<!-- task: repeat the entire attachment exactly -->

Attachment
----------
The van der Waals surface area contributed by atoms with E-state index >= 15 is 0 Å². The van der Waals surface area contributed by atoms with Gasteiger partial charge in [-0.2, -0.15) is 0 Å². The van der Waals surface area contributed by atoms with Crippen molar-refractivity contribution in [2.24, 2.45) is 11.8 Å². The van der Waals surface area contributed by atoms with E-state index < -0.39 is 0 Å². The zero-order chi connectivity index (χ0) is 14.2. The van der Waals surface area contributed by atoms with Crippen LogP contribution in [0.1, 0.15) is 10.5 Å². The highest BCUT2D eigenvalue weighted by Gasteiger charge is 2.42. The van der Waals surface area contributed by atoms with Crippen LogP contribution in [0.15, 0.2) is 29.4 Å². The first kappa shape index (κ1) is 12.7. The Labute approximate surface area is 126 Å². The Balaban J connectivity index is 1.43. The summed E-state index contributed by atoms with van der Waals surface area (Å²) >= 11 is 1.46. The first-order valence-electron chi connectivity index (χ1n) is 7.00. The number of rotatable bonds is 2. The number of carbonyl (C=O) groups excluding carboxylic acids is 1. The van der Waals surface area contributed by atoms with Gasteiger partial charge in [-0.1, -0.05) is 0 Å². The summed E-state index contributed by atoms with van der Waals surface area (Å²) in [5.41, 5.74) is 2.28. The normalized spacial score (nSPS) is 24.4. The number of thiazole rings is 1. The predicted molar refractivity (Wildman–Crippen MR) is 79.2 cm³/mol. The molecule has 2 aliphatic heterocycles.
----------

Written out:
The van der Waals surface area contributed by atoms with E-state index >= 15 is 0 Å². The van der Waals surface area contributed by atoms with Gasteiger partial charge in [-0.2, -0.15) is 0 Å². The van der Waals surface area contributed by atoms with Crippen molar-refractivity contribution in [2.24, 2.45) is 11.8 Å². The van der Waals surface area contributed by atoms with E-state index < -0.39 is 0 Å². The zero-order chi connectivity index (χ0) is 14.2. The van der Waals surface area contributed by atoms with Crippen LogP contribution in [0.1, 0.15) is 10.5 Å². The highest BCUT2D eigenvalue weighted by Gasteiger charge is 2.42. The van der Waals surface area contributed by atoms with Crippen LogP contribution in [0.15, 0.2) is 29.4 Å². The first kappa shape index (κ1) is 12.7. The Labute approximate surface area is 126 Å². The Balaban J connectivity index is 1.43. The summed E-state index contributed by atoms with van der Waals surface area (Å²) >= 11 is 1.46. The first-order valence-electron chi connectivity index (χ1n) is 7.00. The number of rotatable bonds is 2. The number of carbonyl (C=O) groups excluding carboxylic acids is 1. The van der Waals surface area contributed by atoms with Gasteiger partial charge in [-0.1, -0.05) is 0 Å². The summed E-state index contributed by atoms with van der Waals surface area (Å²) in [5.41, 5.74) is 2.28. The normalized spacial score (nSPS) is 24.4. The number of thiazole rings is 1. The predicted molar refractivity (Wildman–Crippen MR) is 79.2 cm³/mol. The molecule has 2 aliphatic heterocycles.